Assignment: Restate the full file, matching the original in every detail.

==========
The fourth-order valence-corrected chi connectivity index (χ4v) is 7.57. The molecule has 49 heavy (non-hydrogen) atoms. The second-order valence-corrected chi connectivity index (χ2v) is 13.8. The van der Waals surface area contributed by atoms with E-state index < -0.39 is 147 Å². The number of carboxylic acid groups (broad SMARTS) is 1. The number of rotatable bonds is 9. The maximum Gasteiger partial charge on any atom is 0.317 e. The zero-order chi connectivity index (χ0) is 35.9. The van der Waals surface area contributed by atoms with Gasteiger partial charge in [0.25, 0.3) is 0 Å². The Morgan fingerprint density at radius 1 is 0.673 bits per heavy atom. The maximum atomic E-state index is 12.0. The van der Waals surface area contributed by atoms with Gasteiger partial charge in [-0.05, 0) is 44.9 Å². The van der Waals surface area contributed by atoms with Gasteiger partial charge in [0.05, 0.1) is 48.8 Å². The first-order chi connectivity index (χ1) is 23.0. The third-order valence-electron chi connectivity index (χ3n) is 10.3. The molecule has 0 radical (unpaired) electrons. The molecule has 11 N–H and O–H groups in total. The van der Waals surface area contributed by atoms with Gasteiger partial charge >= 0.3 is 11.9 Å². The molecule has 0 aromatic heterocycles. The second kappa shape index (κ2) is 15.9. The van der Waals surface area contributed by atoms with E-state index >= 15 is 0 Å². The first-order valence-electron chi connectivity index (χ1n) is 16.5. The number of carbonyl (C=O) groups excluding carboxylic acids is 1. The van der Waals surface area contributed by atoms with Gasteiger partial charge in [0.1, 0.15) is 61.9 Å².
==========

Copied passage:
The fourth-order valence-corrected chi connectivity index (χ4v) is 7.57. The molecule has 49 heavy (non-hydrogen) atoms. The second-order valence-corrected chi connectivity index (χ2v) is 13.8. The van der Waals surface area contributed by atoms with E-state index < -0.39 is 147 Å². The number of carboxylic acid groups (broad SMARTS) is 1. The number of rotatable bonds is 9. The maximum Gasteiger partial charge on any atom is 0.317 e. The zero-order chi connectivity index (χ0) is 35.9. The van der Waals surface area contributed by atoms with Gasteiger partial charge in [0.25, 0.3) is 0 Å². The Morgan fingerprint density at radius 1 is 0.673 bits per heavy atom. The maximum atomic E-state index is 12.0. The van der Waals surface area contributed by atoms with Gasteiger partial charge in [-0.05, 0) is 44.9 Å². The van der Waals surface area contributed by atoms with Gasteiger partial charge in [0.05, 0.1) is 48.8 Å². The first-order chi connectivity index (χ1) is 23.0. The third-order valence-electron chi connectivity index (χ3n) is 10.3. The molecule has 0 radical (unpaired) electrons. The molecule has 11 N–H and O–H groups in total. The van der Waals surface area contributed by atoms with Gasteiger partial charge >= 0.3 is 11.9 Å². The molecule has 0 aromatic heterocycles. The second kappa shape index (κ2) is 15.9. The van der Waals surface area contributed by atoms with E-state index >= 15 is 0 Å². The first-order valence-electron chi connectivity index (χ1n) is 16.5. The number of carbonyl (C=O) groups excluding carboxylic acids is 1. The van der Waals surface area contributed by atoms with Gasteiger partial charge in [0.1, 0.15) is 61.9 Å².